Inheritance Tax receipts rising “at an alarming rate”

Inheritance Tax receipts rising “at an alarming rate”

The latest figures from HM Revenue & Customs (HMRC) reveal that the Treasury brought in £5.3 billion in Inheritance Tax (IHT) in the year to February 2018, sparking concerns that an increasing number of British families are finding themselves liable to pay IHT.

Under existing rules, IHT is levied on any estate valued at £325,000 or more at a rate of 40 per cent. Anything under the £325,000 threshold is tax-free – but concerns have been raised that increasing wealth and ever-rising property values are pushing more and more estates above this threshold.

In recent months, the Chancellor, Philip Hammond, has ordered the Office of Tax Simplification (OTS) to carry out a comprehensive review of IHT, amid concerns that the existing regime is too “complex.”

However, at this stage, there has been no mention of a potential increase in the £325,000 IHT threshold – which has remained frozen since 2009, despite wealth rising consistently across the country.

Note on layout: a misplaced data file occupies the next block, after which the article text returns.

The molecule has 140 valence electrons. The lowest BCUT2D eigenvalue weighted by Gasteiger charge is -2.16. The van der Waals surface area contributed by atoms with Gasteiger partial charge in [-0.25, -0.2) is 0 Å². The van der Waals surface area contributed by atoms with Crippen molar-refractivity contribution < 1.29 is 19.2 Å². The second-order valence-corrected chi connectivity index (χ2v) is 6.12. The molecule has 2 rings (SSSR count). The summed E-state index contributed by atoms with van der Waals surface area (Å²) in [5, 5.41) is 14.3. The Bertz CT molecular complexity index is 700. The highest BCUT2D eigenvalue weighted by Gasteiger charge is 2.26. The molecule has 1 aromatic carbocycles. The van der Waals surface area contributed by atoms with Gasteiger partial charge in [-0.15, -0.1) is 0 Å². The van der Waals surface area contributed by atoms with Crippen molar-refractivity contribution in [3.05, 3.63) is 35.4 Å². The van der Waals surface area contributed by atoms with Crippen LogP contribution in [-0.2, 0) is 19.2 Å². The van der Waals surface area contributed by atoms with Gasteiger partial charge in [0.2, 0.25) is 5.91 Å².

Nevertheless, there are still ways in which British families can mitigate their IHT liability by seeking specialist advice.

For example, the recent introduction of a new allowance known as the residence nil-rate band (RNRB) enables individuals who wish to pass on a residential property to children, grandchildren, foster children or step children in their Wills to take advantage of an additional £100,000 tax-free allowance.

This amount will rise to £125,000 in the 2018/19 financial year.

However, in order to implement the RNRB in their Wills, families need to seek specialist advice from an expert solicitor.